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Ricciardo exit proof of F1’s brutal nature, says Sainz – Autosport

Following a disappointing two seasons with McLaren, Ricciardo is leaving the Woking-based squad at the end of this year after both parties agreed a mutual parting of ways to end their contract early.
Current Alpine reserve driver and 2021 Formula 2 champion Oscar Piastri will take his seat alongside Lando Norris.
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Ricciardo had originally hoped to be able to secure a race seat for 2023 but, with his options now dwindling – as only Haas and Williams are left with vacancies – admitted recently that he was facing up to not racing next year.
He has been linked with a reserve driver role at Mercedes for next season ahead of a push to land a seat on the 2024 F1 grid.
For Sainz, who was replaced at both Renault and McLaren by Ricciardo, the difficult situation is the prime example of how F1 drivers have to perform every time they are in a car – and they cannot simply rest on their laurels.
“Every driver knows this, because it happens to all of us in a lower scale at every race,” Sainz told Autosport.
“You’re always as good as your last race unfortunately in this sport.
“If that gets amplified to a season, then you’re only as good as your last season, and that’s why Daniel is in such a difficult situation.
“No one remembers your good days, it only counts if you are half a second off in the last qualifying or the last season. And there’s nothing we can do about it.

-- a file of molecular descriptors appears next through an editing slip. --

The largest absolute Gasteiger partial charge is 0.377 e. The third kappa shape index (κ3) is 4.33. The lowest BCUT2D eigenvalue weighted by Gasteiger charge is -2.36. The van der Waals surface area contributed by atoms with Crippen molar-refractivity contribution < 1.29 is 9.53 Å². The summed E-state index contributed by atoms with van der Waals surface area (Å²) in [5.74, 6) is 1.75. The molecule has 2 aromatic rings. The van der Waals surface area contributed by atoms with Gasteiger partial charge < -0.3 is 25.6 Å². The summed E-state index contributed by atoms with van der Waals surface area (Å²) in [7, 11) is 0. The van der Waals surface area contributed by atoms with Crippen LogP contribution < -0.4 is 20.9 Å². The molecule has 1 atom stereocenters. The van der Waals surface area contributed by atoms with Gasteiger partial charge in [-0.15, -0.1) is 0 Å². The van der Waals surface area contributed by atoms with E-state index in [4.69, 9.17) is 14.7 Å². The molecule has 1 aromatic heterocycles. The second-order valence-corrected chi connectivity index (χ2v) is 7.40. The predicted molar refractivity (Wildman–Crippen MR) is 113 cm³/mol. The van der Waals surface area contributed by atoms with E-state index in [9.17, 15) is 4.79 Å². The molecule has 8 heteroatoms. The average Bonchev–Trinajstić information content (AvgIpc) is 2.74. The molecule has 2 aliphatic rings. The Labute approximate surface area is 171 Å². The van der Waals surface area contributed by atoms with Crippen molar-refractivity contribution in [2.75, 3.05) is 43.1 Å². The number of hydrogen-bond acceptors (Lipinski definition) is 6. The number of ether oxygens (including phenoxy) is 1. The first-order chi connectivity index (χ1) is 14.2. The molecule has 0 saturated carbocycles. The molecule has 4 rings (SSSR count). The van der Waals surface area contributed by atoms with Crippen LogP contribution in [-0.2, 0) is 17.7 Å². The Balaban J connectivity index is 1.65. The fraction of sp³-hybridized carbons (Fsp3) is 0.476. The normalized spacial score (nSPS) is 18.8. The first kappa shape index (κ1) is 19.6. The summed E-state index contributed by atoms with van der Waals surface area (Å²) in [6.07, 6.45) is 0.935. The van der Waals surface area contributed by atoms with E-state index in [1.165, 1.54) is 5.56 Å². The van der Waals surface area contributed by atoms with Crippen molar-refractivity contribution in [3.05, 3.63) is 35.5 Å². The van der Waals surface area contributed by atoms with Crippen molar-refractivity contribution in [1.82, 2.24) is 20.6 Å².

Daniel Ricciardo, McLaren and Carlos Sainz Jr., Ferrari
Photo by: Glenn Dunbar / Motorsport Images
“It’s how the sport rates us, it is how the sport treats us. That is why the highs are so high.
“When you win, you’re a hero: your best weekend and you’re the best driver in the world. No one is better than you.
“But then, when you are through a bad moment, it’s a sport that is very tough.”
Sainz said he had a great deal of sympathy for Ricciardo, who had arrived at McLaren with an original three-year contract because there seemed little doubt about his potential for the team.
However, since struggling to get comfortable with the team’s cars, he has found himself overshadowed by team-mate Norris.
Sainz added: “I feel for Daniel because I know how good he is. I always rated him super highly.
“He found himself in a car and at a team that maybe he didn’t find himself comfortable at, and that’s enough for your career to start going through a different path.
“He might take a year off, he might not. But if he comes back in two years and he wins a race, no one remembers the two years with McLaren. 
“This is why in F1 you always need to focus on the next race, because in the next race you can change everyone’s impression.” 
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